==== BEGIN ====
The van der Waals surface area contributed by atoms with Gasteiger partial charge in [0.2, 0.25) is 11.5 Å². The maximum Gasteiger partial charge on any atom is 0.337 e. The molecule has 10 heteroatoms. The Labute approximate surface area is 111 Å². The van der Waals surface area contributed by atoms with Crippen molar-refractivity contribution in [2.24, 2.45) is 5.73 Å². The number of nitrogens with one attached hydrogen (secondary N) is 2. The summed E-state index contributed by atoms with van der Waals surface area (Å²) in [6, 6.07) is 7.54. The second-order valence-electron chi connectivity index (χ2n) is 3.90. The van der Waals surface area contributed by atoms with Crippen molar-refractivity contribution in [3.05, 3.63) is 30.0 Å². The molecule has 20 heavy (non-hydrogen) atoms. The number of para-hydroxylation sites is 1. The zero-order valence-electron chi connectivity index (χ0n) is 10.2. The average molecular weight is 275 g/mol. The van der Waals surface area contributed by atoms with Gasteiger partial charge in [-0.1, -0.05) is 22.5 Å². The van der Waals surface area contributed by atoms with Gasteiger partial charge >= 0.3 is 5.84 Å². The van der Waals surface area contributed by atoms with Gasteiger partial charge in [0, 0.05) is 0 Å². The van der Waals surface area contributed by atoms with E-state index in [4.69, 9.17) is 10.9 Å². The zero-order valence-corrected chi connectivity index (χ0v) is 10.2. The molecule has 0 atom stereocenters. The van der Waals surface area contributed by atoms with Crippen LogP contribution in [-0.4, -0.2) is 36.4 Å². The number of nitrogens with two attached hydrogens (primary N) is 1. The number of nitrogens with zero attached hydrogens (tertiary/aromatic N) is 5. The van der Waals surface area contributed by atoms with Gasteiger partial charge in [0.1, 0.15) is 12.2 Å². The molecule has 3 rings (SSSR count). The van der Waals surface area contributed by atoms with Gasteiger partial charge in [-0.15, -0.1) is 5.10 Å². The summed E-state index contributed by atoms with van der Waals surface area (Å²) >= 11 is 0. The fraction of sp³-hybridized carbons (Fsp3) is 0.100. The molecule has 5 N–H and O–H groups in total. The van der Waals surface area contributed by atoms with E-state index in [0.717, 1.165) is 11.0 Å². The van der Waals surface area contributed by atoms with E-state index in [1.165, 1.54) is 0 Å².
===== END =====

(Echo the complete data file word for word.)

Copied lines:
The van der Waals surface area contributed by atoms with Gasteiger partial charge in [0.2, 0.25) is 11.5 Å². The maximum Gasteiger partial charge on any atom is 0.337 e. The molecule has 10 heteroatoms. The Labute approximate surface area is 111 Å². The van der Waals surface area contributed by atoms with Crippen molar-refractivity contribution in [2.24, 2.45) is 5.73 Å². The number of nitrogens with one attached hydrogen (secondary N) is 2. The summed E-state index contributed by atoms with van der Waals surface area (Å²) in [6, 6.07) is 7.54. The second-order valence-electron chi connectivity index (χ2n) is 3.90. The van der Waals surface area contributed by atoms with Crippen molar-refractivity contribution in [3.05, 3.63) is 30.0 Å². The molecule has 20 heavy (non-hydrogen) atoms. The number of para-hydroxylation sites is 1. The zero-order valence-electron chi connectivity index (χ0n) is 10.2. The average molecular weight is 275 g/mol. The van der Waals surface area contributed by atoms with Gasteiger partial charge in [-0.1, -0.05) is 22.5 Å². The van der Waals surface area contributed by atoms with Gasteiger partial charge >= 0.3 is 5.84 Å². The van der Waals surface area contributed by atoms with Gasteiger partial charge in [0, 0.05) is 0 Å². The van der Waals surface area contributed by atoms with E-state index in [4.69, 9.17) is 10.9 Å². The zero-order valence-corrected chi connectivity index (χ0v) is 10.2. The molecule has 0 atom stereocenters. The van der Waals surface area contributed by atoms with Crippen LogP contribution in [-0.4, -0.2) is 36.4 Å². The number of nitrogens with two attached hydrogens (primary N) is 1. The number of nitrogens with zero attached hydrogens (tertiary/aromatic N) is 5. The van der Waals surface area contributed by atoms with Gasteiger partial charge in [0.1, 0.15) is 12.2 Å². The molecule has 3 rings (SSSR count). The van der Waals surface area contributed by atoms with Gasteiger partial charge in [-0.15, -0.1) is 5.10 Å². The summed E-state index contributed by atoms with van der Waals surface area (Å²) >= 11 is 0. The fraction of sp³-hybridized carbons (Fsp3) is 0.100. The molecule has 5 N–H and O–H groups in total. The van der Waals surface area contributed by atoms with E-state index in [0.717, 1.165) is 11.0 Å². The van der Waals surface area contributed by atoms with E-state index in [1.165, 1.54) is 0 Å².